3 Min Read
NEW YORK (Reuters) - Activision Blizzard Inc's first-quarter outlook missed Wall Street expectations and it said it would disband the unit that makes Guitar Hero music games, sending its shares down 8 percent.
The company forecast revenue of $640 million in the first quarter of 2011 and EPS of 7 cents per share, compared with the $734.70 million analysts were expecting on 10 cents per share for the quarter.
"Guidance for 2011 was very disappointing," said MKM Partners analyst Eric Handler.
The company's shares fell to $10.81 in after-hours trading compared with a regular-session close of $11.69.
Activision Blizzard said it would disband its Guitar Hero business unit and stop development of the Guitar Hero game for 2011 because music-themed video games have been fading in popularity. In December, Viacom Inc sold Harmonix Music Systems, the developer behind the Rock Band franchise, to the investment firm Columbus Nova and gained up to $200 million in the deal, analysts have estimated.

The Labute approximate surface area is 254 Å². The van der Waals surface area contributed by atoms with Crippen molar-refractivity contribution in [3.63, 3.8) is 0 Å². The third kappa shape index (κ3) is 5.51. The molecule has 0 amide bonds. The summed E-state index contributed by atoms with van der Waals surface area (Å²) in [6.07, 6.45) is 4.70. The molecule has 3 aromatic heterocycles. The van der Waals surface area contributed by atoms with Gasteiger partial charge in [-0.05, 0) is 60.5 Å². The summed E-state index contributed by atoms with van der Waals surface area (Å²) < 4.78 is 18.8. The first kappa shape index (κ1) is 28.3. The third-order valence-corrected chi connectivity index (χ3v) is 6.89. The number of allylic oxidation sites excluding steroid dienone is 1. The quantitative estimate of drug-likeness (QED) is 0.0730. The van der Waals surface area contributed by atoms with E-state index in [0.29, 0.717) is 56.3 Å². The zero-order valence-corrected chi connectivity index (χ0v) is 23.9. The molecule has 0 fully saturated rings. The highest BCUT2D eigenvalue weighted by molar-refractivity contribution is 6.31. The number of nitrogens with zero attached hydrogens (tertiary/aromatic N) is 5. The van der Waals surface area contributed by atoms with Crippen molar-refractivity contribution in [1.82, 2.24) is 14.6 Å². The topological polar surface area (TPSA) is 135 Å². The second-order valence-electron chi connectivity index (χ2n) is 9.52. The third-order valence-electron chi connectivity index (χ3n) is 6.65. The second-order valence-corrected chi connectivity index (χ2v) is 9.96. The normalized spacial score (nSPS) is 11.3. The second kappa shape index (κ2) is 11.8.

"We simply cannot make these games profitably based on current economics," Activision Publishing's chief executive, Eric Hirshberg, told analysts on a conference call. The company also said it would not release a skateboarding game next year and that it would discontinue the game "True Crime: Hong Kong."
The company announced a new digital platform, "Beachhead," which will focus on the highly successful "Call of Duty" franchise.
Since the launch of "Call of Duty: Black Ops" in November, it has pulled in more $1 billion in sales.
On an adjusted basis costs for deferral of revenues and stock-based compensations, EPS was 53 cents a share, which was above analysts' average estimates of 51 cents a share.
Adjusted for various costs, the company's revenue was $2.55 billion, up from $2.50 billion a year earlier. This was above analysts' expectations of $2.36 billion, according to Thomson-Reuters I/B/E/S.
Activision Blizzard also said it would repurchase up to $1.5 billion of outstanding common stock.
The company was formed in 2008 through the merger of Activision with Blizzard, the former games unit of France's Vivendi SA, which still owns more than half the combined company.
Reporting by Liana B. Baker; editing by Bernard Orr, Andre Grenon and Matthew Lewis